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The Shuffle

Samantha Donen

There has never been enough music documenting the jazz union of Thelonious Monk with John Coltrane. So the discovery of a two-set live recording of their performance in 1957, At Carnegie Hall, is a monumental CD release in ’05 for jazz enthusiasts. The first set opens with the gentle exploratory jazz riffs of “Monk’s Mood,” and I can feel their passion and confidence grow as they build momentum to their first take of “Epistrophy.” The second set is a delight as they stretch the songs out, opening with the upbeat tempo swings of “Bye-Ya” to the slow somber contemplations of “Blue Monk.” Unfortunately, the tape ran out, so the album ends on an incomplete second take of “Epistrophy.” Web link: bluenoterecords.com

Lullabies To Paralyze is the unexpected rebirth of Queens of the Stone Age in ’05 after the loss of their “insane” bass player, Nick Olivier, in ’04. From the heavy melodic depths of “In Your Head” to the guitar driven metal-highs of “Everybody Knows You’re Insane,” Lullabies to Paralyze is only slightly less intense than their previous album “Songs For The Deaf.” Web link: queensofthestoneage.com.

No Franz Ferdinand, I could not have it so much better. After these Brit-pop hipsters came out with their debut album in 2004, we were left waiting for something more from these Scottish fun-loving pin-up boys. Finally, an ’05 album with enough cocky lyrics and catchy retro beats – from “Do You Want To” to “Walk Away”- to kick the overplayed Killers ’04 Hot Fuss album out of my CD player. Web link: franzferdinand.uk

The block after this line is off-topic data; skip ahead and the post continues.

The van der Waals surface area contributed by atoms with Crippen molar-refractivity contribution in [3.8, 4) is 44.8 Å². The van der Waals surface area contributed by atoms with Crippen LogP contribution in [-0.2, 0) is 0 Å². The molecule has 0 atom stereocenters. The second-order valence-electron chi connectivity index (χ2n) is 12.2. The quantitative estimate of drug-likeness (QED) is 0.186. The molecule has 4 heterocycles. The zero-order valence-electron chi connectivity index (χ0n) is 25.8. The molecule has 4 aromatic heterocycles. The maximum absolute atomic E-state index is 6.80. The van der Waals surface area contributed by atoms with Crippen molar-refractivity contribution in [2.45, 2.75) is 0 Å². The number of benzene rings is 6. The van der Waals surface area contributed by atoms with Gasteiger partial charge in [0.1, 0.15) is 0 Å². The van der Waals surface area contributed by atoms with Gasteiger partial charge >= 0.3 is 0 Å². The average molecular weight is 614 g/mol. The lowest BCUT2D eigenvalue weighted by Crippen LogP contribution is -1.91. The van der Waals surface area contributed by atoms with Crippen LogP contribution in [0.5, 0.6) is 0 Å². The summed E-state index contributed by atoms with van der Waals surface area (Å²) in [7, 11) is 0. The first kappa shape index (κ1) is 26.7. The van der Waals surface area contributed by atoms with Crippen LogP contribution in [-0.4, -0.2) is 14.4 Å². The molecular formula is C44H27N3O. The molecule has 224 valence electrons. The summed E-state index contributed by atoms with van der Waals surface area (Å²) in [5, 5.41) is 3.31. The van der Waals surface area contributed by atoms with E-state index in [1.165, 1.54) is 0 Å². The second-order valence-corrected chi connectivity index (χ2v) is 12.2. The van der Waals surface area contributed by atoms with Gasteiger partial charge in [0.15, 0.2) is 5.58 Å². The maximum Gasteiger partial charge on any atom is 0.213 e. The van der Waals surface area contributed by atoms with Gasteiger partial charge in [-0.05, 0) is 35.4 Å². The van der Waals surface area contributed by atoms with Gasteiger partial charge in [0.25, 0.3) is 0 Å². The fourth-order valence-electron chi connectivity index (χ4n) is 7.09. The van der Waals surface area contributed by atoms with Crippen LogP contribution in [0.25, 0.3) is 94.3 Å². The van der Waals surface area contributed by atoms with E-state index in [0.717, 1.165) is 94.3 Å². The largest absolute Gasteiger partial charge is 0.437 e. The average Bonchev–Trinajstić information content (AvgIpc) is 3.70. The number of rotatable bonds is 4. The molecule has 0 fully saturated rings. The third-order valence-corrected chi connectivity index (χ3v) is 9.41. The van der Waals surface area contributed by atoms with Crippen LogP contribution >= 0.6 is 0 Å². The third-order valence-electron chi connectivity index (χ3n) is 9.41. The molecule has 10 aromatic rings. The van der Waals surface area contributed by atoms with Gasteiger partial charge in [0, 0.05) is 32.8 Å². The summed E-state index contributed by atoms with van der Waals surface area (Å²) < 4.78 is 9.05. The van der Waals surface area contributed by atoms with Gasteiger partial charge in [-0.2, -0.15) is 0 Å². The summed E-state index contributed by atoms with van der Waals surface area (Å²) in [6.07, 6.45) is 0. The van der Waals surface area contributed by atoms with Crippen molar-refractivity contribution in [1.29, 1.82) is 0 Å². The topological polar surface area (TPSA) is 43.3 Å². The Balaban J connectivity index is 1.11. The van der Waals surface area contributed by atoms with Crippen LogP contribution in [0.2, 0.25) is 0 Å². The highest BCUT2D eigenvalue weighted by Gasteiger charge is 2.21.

Frances the Mute, The Mars Volta’s second release, is the most compelling hard rock album of ’05 with its non-linear songs compiling everything from industrial rock and norteno folk to heavy-weighted guitar driven metal-rock and salsa piano. No, this is not your typical three-minute-song radio-friendly album but, the intensity of Frances the Mute’s half-hour songs of dementia like “Cassandra Gemini,” still appeals to mainstream music fans. See The Mars Volta pull-it-off live on their end-of the-year live concert release “Scabdates.” Web link: themarsvolta.com

Bright Eyes singer-songwriter Conor Oberst simultaneously released two albums in 2005, exploring opposite sides of his musical spectrum. Digital Ash In A Digital Urn has a retro-rock band-centric production. While I’m Wide Awake, It’s Morning has a country-tinged indie-rock feel, enhanced by cameo vocals from Emmy Lou Harris and Jim James (My Morning Jacket). I’m Wide Awake is an acoustic collection that brings out Oberst’s best songs-to-date, from his folk-ish opening tale of “At The Bottom Of Everything” to his dewy-eyed romanticism of “First Day of My Life.” Web link: saddle-creek.com/bands/brighteyes/ VT


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